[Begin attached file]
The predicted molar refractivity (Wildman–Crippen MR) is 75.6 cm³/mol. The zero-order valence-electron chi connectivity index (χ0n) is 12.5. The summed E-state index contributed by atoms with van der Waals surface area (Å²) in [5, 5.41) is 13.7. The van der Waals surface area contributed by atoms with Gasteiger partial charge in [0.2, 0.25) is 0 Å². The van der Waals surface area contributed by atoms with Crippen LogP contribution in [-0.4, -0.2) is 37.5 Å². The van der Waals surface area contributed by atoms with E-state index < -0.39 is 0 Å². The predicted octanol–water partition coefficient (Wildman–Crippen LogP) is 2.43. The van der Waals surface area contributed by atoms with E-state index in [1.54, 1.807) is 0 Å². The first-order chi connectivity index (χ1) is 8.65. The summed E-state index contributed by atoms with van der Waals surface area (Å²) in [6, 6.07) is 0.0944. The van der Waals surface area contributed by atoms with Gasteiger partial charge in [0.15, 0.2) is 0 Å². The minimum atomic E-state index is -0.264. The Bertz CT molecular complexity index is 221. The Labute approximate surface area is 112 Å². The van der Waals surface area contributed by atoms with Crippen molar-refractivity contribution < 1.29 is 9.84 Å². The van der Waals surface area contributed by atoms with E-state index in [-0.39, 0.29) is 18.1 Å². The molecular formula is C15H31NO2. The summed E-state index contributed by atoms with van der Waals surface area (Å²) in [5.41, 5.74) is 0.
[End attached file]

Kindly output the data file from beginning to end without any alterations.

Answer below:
The predicted molar refractivity (Wildman–Crippen MR) is 75.6 cm³/mol. The zero-order valence-electron chi connectivity index (χ0n) is 12.5. The summed E-state index contributed by atoms with van der Waals surface area (Å²) in [5, 5.41) is 13.7. The van der Waals surface area contributed by atoms with Gasteiger partial charge in [0.2, 0.25) is 0 Å². The van der Waals surface area contributed by atoms with Crippen LogP contribution in [-0.4, -0.2) is 37.5 Å². The van der Waals surface area contributed by atoms with E-state index < -0.39 is 0 Å². The predicted octanol–water partition coefficient (Wildman–Crippen LogP) is 2.43. The van der Waals surface area contributed by atoms with E-state index in [1.54, 1.807) is 0 Å². The first-order chi connectivity index (χ1) is 8.65. The summed E-state index contributed by atoms with van der Waals surface area (Å²) in [6, 6.07) is 0.0944. The van der Waals surface area contributed by atoms with Gasteiger partial charge in [0.15, 0.2) is 0 Å². The minimum atomic E-state index is -0.264. The Bertz CT molecular complexity index is 221. The Labute approximate surface area is 112 Å². The van der Waals surface area contributed by atoms with Crippen molar-refractivity contribution < 1.29 is 9.84 Å². The van der Waals surface area contributed by atoms with E-state index in [-0.39, 0.29) is 18.1 Å². The molecular formula is C15H31NO2. The summed E-state index contributed by atoms with van der Waals surface area (Å²) in [5.41, 5.74) is 0.